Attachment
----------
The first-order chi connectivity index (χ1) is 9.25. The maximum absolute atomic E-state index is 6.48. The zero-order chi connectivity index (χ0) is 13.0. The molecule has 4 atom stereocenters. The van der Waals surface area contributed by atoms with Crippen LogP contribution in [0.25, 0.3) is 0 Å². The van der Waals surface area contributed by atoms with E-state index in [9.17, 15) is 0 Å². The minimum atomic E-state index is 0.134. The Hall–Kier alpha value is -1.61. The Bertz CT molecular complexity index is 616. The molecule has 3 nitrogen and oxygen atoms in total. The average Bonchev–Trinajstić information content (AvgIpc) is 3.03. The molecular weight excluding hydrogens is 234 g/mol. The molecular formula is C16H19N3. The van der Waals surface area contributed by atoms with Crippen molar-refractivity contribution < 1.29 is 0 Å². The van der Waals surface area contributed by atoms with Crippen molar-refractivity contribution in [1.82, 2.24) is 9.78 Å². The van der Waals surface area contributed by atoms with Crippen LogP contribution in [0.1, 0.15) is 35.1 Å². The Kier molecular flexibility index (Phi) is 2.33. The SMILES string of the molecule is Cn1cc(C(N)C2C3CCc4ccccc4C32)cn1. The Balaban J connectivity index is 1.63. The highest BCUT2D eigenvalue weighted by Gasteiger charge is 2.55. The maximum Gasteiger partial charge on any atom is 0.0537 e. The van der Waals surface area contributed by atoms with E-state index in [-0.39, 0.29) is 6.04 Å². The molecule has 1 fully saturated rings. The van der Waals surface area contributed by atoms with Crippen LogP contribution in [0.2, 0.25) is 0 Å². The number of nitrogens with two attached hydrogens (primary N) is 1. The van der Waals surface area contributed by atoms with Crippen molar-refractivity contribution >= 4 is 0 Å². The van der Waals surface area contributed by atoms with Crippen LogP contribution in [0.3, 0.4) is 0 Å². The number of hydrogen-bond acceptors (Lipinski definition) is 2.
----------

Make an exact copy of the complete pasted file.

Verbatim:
The first-order chi connectivity index (χ1) is 9.25. The maximum absolute atomic E-state index is 6.48. The zero-order chi connectivity index (χ0) is 13.0. The molecule has 4 atom stereocenters. The van der Waals surface area contributed by atoms with Crippen LogP contribution in [0.25, 0.3) is 0 Å². The van der Waals surface area contributed by atoms with E-state index in [9.17, 15) is 0 Å². The minimum atomic E-state index is 0.134. The Hall–Kier alpha value is -1.61. The Bertz CT molecular complexity index is 616. The molecule has 3 nitrogen and oxygen atoms in total. The average Bonchev–Trinajstić information content (AvgIpc) is 3.03. The molecular weight excluding hydrogens is 234 g/mol. The molecular formula is C16H19N3. The van der Waals surface area contributed by atoms with Crippen molar-refractivity contribution < 1.29 is 0 Å². The van der Waals surface area contributed by atoms with Crippen molar-refractivity contribution in [1.82, 2.24) is 9.78 Å². The van der Waals surface area contributed by atoms with Crippen LogP contribution in [0.1, 0.15) is 35.1 Å². The Kier molecular flexibility index (Phi) is 2.33. The SMILES string of the molecule is Cn1cc(C(N)C2C3CCc4ccccc4C32)cn1. The Balaban J connectivity index is 1.63. The highest BCUT2D eigenvalue weighted by Gasteiger charge is 2.55. The maximum Gasteiger partial charge on any atom is 0.0537 e. The van der Waals surface area contributed by atoms with E-state index in [-0.39, 0.29) is 6.04 Å². The molecule has 1 fully saturated rings. The van der Waals surface area contributed by atoms with Crippen LogP contribution in [0.2, 0.25) is 0 Å². The number of nitrogens with two attached hydrogens (primary N) is 1. The van der Waals surface area contributed by atoms with Crippen molar-refractivity contribution >= 4 is 0 Å². The van der Waals surface area contributed by atoms with Crippen LogP contribution in [0.3, 0.4) is 0 Å². The number of hydrogen-bond acceptors (Lipinski definition) is 2.